The way Monterey developer Carl Outzen sees it, he’s followed all the city’s rules to develop the blighted property at 230 Lighthouse in Monterey.
“I asked for no variances [to city code],” he says. “I wanted a smooth project.”
But the New Monterey Neighborhood Association on July 7 appealed the Planning Commission’s approval of Outzen’s project, citing concerns over an incomplete review process and the project’s scale. It marked the second time the commission had approved the project, and the second time the association had appealed to City Council. (The council voted 4-1 in favor of the design plans.)
“This is the largest project that’s ever been proposed on Lighthouse,” says association President Sharon Dwight. “For a project that big, you need a thorough architectural review. To not have one short-changes the public.”
The Architectural Review Committee has already asked Outzen to remove two of the proposed development’s 32 units. Outzen refused, saying the number of units had already been approved. When they reached a stalemate, ARC denied the plans.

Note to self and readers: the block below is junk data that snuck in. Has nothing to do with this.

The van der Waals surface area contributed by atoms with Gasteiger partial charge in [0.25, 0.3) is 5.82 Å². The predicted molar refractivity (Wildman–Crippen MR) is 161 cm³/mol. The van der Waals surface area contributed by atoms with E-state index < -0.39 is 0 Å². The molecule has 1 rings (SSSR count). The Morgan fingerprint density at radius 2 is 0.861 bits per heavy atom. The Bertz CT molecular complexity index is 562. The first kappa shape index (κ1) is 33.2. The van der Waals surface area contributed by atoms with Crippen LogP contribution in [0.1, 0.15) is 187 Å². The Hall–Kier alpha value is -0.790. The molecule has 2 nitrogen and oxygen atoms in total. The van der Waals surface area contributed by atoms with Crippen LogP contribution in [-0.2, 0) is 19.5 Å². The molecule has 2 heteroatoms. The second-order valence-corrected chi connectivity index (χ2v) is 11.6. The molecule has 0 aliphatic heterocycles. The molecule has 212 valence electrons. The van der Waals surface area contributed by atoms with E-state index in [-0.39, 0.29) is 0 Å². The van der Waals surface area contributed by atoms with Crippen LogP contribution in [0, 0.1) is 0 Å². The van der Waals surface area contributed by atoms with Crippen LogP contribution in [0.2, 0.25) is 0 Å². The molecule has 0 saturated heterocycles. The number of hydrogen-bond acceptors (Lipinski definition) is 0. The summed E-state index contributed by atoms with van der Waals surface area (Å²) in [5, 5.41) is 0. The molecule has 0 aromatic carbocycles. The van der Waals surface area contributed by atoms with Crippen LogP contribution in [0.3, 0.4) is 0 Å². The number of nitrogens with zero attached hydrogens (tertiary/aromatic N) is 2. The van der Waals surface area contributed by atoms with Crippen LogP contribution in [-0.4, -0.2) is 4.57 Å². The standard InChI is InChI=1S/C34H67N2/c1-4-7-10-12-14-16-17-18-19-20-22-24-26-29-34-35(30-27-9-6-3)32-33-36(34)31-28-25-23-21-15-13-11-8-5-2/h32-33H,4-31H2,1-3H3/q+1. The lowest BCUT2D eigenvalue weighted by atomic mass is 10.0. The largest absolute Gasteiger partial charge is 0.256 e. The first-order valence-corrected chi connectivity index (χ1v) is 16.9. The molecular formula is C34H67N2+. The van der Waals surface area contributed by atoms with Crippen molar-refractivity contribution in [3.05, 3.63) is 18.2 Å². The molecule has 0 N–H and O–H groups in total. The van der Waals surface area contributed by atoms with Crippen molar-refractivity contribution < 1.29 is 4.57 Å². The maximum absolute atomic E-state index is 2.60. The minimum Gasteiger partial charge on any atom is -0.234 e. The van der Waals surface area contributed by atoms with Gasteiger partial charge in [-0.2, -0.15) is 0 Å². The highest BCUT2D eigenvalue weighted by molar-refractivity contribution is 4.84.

“[The ARC] has superseded their boundaries,” says Outzen, who served on the committee for seven years.
Outzen appealed, and the Planning Commission overturned ARC’s denial. Which brings us to the present appeal from the neighbors.
“It’s unfortunate. [Outzen’s] invested a lot,” Dwight says. “If he’d listened to the [ARC], the neighborhood would support it.”
Demolition of blighted structures on the project site started July 10. City Council will hear the association’s appeal, and vote on the building plans, Aug. 19.